The family of a Toronto man who died after an alleged beating by police in Grenada plans to sue the force there for wrongful death.
Derick Sylvester, the lawyer representing the family of Oscar Bartholomew, will seek damages for the widow and his three children. Five Grenadian police officers are charged with manslaughter in the death of Bartholomew, and made their first court appearances in St. George's, the capital, on Tuesday.
Bartholomew, 39, died in hospital Dec. 27 after an incident at a Grenada police station the day before.
The five officers appeared before a judge at St. George's Magistrate Court. It was the first working day in Grenada since any of them were charged.
They did not enter pleas.
Maximum sentence 15 years
If found guilty in a criminal trial, they would each face up to 15 years in prison, Sylvester said. The minimum penalty would be a fine at the discretion of the court.
Bartholomew, 39, who lived in Toronto for 10 years, was visiting family in Grenada for the holidays. He was born in the Caribbean island nation.
Bartholomew's family has accused members of the Grenada police of beating him into a coma on Dec. 26, after he allegedly mistook a plainclothes female officer at a police station for an old friend and lifted her off the ground in a bear hug.
Relatives said the Toronto man had stopped in at the police station in the town of St. David's so that his wife could use the restroom.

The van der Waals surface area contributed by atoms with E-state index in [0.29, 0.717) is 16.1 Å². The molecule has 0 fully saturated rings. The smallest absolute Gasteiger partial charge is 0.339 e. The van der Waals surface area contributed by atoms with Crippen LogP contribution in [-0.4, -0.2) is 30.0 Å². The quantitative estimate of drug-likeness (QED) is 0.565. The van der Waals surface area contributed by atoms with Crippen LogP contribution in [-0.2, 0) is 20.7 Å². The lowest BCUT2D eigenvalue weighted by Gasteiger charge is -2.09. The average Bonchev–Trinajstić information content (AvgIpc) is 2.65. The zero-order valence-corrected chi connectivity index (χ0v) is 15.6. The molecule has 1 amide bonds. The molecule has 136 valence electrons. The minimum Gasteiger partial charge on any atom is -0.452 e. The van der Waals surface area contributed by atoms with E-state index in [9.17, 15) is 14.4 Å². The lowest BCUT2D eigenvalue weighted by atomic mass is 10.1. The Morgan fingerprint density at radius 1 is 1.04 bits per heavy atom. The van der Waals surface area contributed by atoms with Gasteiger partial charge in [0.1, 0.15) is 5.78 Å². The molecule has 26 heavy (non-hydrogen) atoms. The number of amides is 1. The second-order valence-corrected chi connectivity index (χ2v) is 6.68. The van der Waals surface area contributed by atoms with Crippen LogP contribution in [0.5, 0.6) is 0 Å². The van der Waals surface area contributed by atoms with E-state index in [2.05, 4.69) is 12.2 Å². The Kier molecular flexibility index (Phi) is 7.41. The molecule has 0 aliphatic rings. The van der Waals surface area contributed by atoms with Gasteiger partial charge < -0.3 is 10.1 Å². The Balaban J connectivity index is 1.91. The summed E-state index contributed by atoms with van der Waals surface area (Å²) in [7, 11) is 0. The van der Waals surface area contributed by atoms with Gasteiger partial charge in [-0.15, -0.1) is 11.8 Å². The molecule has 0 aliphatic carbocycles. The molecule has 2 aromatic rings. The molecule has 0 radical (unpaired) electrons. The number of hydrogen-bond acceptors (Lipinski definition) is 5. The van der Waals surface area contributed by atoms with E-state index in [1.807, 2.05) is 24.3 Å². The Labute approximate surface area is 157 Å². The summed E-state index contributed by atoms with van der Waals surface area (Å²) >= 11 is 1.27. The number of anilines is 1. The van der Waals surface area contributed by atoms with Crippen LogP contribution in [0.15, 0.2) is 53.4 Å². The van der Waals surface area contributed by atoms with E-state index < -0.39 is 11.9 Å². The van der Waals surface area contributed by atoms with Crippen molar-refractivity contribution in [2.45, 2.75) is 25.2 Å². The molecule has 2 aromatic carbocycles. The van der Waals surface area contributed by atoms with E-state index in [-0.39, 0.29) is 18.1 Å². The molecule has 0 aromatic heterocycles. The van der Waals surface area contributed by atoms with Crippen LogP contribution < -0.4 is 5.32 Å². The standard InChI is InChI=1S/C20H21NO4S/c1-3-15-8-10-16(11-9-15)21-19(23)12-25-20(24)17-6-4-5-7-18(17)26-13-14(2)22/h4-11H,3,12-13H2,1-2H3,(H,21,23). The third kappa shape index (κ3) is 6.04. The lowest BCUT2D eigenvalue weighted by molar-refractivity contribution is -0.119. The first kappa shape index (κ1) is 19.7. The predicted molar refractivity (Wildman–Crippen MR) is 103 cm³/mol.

Two separate autopsies concluded he died Dec. 27 as a result of brain trauma.
'An introspective look'
Officers Edward Gibson, Shaun Ganness, Ruddy Felix, Kenton Hazzard and Wendell Sylvester are charged with manslaughter.
"It's the first time in our history that policemen are charged under these circumstances," Sylvester said.
The case now moves to a different jurisdiction.
Grenada police Supt. Dunbar Belfon said the preliminary inquiry will be heard Friday in St. David's, where the alleged incident took place.
The five officers were remanded to Richmond Hill prison until then, as the court in St. George's did not have the authority to grant bail.
Belfon said he expects any bail motions will be brought Friday.
Sylvester said Grenada is a peaceful country, and he hopes that the incident will allow police officers and their superiors to take "an introspective look" into recruiting practices and how police deal with citizens.
"Despite the fact that this was indeed a tragedy, I believe some good will no doubt come out of it," he said.
Sylvester said he hopes the trial will be the beginning of a healing process where police and citizens respect each other. "We have to live together in the same community."
Protest outside courtroom
About 100 people were waiting outside the courthouse entrance to catch a glimpse of the accused, but freelance reporter Nicole Best said police brought the officers in through the back of the courthouse.
Bartholomew's father, Peter Hypolite, said from Ajax Tuesday that he can't understand why his son was killed when he grew up around police officers; Hypolite, an uncle and a brother were all on the Grenada force.
"He [is] around police and he knows better than not do anything to violate the law … and they do that to the guy," Hypolite said. "I just can't understand what caused that to happen."
Solomon Hypolite, a brother of Bartholomew's who lives in Mississauga, Ont., said he hopes the manslaughter charges are changed to murder charges.
"It's very upsetting and the more I think about it, the more senseless it is for me," he said.
Hypolite plans to travel to Grenada on Wednesday and will attend the funeral Jan. 9.
"Just a simple pit stop can cost you your life," he said. "I'm sure the reason he stopped at a police station is because he thought that that was the safest place to stop."